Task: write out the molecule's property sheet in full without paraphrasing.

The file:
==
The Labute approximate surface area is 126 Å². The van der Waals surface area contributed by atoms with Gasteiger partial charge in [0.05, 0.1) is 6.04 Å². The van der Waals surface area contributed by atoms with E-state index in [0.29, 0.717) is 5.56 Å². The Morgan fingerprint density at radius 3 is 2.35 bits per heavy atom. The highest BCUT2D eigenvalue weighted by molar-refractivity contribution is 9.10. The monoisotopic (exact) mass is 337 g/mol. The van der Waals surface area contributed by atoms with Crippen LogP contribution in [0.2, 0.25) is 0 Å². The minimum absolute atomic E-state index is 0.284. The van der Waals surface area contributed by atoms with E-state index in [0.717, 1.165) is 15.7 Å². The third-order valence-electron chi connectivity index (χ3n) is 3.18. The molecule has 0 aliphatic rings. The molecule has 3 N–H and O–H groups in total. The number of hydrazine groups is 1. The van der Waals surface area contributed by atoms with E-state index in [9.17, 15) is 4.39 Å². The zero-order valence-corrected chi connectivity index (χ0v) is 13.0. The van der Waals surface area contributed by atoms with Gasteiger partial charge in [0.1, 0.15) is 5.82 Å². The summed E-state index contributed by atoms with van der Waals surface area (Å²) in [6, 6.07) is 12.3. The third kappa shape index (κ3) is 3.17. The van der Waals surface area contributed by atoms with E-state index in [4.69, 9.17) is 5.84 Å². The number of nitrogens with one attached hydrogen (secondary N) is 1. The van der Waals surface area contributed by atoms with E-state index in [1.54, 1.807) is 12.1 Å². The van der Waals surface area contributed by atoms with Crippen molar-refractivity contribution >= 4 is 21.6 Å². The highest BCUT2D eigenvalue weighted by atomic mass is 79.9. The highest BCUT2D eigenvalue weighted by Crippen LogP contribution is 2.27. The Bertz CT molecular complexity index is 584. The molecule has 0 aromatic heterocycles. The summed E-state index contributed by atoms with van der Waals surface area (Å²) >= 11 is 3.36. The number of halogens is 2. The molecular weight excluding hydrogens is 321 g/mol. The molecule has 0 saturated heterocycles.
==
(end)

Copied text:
The Labute approximate surface area is 126 Å². The van der Waals surface area contributed by atoms with Gasteiger partial charge in [0.05, 0.1) is 6.04 Å². The van der Waals surface area contributed by atoms with E-state index in [0.29, 0.717) is 5.56 Å². The Morgan fingerprint density at radius 3 is 2.35 bits per heavy atom. The highest BCUT2D eigenvalue weighted by molar-refractivity contribution is 9.10. The monoisotopic (exact) mass is 337 g/mol. The van der Waals surface area contributed by atoms with Crippen LogP contribution in [0.2, 0.25) is 0 Å². The minimum absolute atomic E-state index is 0.284. The van der Waals surface area contributed by atoms with E-state index in [0.717, 1.165) is 15.7 Å². The third-order valence-electron chi connectivity index (χ3n) is 3.18. The molecule has 0 aliphatic rings. The molecule has 3 N–H and O–H groups in total. The number of hydrazine groups is 1. The van der Waals surface area contributed by atoms with E-state index in [9.17, 15) is 4.39 Å². The zero-order valence-corrected chi connectivity index (χ0v) is 13.0. The van der Waals surface area contributed by atoms with Gasteiger partial charge in [0.1, 0.15) is 5.82 Å². The summed E-state index contributed by atoms with van der Waals surface area (Å²) in [6, 6.07) is 12.3. The third kappa shape index (κ3) is 3.17. The van der Waals surface area contributed by atoms with E-state index in [4.69, 9.17) is 5.84 Å². The number of nitrogens with one attached hydrogen (secondary N) is 1. The van der Waals surface area contributed by atoms with E-state index in [1.54, 1.807) is 12.1 Å². The van der Waals surface area contributed by atoms with Crippen molar-refractivity contribution >= 4 is 21.6 Å². The highest BCUT2D eigenvalue weighted by atomic mass is 79.9. The highest BCUT2D eigenvalue weighted by Crippen LogP contribution is 2.27. The Bertz CT molecular complexity index is 584. The molecule has 0 aromatic heterocycles. The summed E-state index contributed by atoms with van der Waals surface area (Å²) >= 11 is 3.36. The number of halogens is 2. The molecular weight excluding hydrogens is 321 g/mol. The molecule has 0 saturated heterocycles.